Des Moines River, the largest river in Iowa, formed by the junction of two branches, known as the E. and TV. forks, which rise in a chain of small lakes in S. W. Minnesota, and flowing S. E. unite in Humboldt co., Iowa. From the junction it flows S. E. through the middle of the state, and joins the Mississippi at the S. E. corner, about 4 m. below Keokuk, having for a short distance formed the boundary between Iowa on the N. E. and Missouri on the S. TV. In its course of 300 m. the Des Moines drains 10,000 sq. m. in Iowa, passing through an undulating, fertile region, interspersed with tracts of prairie, rich in coal, and abounding in timber. There are many excellent mill sites along its banks. The fall from Fort Dodge, Webster co., to Ottumwa, Wapello co., is 2 ft. 4 in. per mile, and from Ottumwa to its mouth, 1 ft. 11 in. per mile. Many towns have sprung up along its banks, among which is Des Moines, the state capital. The principal tributaries from the west are the Raccoon, or Coon river, and North, Middle, and South rivers; the largest E. branch is the Boone, which rises in Kossuth and Hancock counties. Raccoon river rises in Buena Vista co., receives several tributaries, and empties into the Des Moines at the city of the same name.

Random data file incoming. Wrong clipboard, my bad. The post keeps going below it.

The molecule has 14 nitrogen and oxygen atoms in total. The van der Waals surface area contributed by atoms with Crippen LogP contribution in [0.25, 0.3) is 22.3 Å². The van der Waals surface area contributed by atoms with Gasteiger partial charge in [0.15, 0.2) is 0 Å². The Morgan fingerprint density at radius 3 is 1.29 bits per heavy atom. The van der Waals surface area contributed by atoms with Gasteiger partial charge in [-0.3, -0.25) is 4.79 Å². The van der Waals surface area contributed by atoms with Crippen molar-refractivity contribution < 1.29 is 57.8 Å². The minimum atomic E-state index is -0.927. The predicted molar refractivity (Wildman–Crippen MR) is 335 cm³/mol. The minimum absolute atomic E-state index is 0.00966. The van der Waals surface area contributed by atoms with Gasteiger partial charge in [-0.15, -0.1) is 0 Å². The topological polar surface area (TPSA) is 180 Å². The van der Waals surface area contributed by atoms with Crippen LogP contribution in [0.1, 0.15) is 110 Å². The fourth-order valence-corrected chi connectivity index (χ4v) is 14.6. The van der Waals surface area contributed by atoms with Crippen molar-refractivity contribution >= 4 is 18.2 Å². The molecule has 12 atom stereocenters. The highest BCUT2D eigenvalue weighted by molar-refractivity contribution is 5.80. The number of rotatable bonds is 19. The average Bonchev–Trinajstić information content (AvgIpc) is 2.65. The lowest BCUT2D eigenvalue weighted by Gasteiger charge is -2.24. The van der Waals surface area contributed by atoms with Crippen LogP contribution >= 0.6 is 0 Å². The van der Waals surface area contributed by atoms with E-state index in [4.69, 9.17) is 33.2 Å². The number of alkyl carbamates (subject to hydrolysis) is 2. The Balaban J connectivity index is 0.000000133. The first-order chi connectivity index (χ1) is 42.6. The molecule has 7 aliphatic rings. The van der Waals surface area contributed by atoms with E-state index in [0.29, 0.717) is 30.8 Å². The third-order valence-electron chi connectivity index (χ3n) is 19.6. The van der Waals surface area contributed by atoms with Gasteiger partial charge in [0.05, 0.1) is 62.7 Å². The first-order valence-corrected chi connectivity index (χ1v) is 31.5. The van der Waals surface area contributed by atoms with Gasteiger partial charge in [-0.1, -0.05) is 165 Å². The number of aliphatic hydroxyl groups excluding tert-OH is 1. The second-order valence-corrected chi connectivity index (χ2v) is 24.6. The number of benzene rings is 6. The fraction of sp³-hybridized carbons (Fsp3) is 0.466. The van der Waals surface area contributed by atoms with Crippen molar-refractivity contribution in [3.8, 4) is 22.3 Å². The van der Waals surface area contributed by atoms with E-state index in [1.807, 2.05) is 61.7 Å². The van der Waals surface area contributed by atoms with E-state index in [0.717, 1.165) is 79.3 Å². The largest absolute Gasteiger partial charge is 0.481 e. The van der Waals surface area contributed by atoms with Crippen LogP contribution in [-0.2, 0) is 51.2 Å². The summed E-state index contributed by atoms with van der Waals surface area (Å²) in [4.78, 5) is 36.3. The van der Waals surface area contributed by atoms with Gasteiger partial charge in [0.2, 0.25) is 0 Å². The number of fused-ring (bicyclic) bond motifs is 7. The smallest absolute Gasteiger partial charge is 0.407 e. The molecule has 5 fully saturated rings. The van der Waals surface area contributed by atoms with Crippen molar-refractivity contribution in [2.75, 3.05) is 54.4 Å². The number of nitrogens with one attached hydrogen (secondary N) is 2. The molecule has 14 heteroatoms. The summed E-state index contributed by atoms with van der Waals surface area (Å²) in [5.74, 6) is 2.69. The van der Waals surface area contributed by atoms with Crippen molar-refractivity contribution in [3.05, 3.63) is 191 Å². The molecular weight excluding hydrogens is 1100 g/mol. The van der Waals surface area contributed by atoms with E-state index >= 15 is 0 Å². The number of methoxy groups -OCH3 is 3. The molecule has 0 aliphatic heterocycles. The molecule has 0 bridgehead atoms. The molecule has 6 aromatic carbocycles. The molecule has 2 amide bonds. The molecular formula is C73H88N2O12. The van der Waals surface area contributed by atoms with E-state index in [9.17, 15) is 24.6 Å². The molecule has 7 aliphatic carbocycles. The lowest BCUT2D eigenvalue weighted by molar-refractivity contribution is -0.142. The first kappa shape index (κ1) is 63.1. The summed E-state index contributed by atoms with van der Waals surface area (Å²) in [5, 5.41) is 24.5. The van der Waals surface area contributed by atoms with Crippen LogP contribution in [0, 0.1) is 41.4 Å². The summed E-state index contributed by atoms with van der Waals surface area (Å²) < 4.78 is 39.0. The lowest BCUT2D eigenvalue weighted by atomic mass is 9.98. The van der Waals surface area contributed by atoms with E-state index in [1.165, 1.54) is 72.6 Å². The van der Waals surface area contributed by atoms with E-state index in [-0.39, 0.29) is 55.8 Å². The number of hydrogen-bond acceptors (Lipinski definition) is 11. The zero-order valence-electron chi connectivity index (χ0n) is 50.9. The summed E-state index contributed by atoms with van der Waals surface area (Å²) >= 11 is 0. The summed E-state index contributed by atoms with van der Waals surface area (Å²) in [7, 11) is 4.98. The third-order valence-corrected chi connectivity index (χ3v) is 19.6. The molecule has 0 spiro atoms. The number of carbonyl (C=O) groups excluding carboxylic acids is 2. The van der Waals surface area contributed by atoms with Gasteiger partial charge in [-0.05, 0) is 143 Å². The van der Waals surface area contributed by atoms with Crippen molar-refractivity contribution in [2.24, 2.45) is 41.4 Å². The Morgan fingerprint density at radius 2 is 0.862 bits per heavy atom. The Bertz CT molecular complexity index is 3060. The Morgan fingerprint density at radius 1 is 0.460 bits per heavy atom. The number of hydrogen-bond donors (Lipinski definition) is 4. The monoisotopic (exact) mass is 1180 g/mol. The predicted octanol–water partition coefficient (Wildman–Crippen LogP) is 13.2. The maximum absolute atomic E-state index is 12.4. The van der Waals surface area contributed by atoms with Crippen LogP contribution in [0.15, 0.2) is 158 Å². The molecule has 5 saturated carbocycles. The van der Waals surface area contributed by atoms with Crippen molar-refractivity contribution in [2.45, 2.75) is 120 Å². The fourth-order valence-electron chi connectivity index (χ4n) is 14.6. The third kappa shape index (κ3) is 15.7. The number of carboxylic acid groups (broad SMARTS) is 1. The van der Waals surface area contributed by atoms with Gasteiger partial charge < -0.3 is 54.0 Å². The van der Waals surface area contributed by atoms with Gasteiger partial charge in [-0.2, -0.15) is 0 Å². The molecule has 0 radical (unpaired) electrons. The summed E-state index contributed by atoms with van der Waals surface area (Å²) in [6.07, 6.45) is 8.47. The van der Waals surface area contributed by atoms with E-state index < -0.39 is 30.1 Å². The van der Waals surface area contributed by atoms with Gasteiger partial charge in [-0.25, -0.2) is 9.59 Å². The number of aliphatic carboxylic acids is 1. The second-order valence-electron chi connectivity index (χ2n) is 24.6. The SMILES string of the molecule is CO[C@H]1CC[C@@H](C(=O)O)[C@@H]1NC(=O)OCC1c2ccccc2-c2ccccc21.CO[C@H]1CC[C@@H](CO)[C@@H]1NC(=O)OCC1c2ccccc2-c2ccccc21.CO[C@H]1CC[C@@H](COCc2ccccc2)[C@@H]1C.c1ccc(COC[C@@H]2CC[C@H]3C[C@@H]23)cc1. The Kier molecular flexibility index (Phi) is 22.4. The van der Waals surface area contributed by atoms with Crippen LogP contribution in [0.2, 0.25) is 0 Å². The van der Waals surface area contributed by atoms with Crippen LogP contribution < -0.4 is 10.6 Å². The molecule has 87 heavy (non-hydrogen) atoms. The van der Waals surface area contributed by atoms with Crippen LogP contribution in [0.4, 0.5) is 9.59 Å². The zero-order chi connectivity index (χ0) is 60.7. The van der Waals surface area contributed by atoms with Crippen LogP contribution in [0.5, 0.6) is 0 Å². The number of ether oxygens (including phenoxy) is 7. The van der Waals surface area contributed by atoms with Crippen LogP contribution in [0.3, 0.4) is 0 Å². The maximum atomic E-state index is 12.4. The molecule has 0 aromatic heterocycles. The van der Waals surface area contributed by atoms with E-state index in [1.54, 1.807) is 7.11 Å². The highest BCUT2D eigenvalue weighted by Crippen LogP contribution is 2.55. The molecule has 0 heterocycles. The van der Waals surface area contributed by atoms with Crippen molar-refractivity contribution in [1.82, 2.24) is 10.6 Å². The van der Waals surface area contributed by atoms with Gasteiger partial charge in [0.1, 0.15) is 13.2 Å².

An appropriation of lands to improve the navigation of the Des Moines was made by congress, but it was afterward diverted to the construction of the Des Moines Valley railroad. Before the diversion, however, a number of dams had been built in the lower part of the stream, which afford good water power.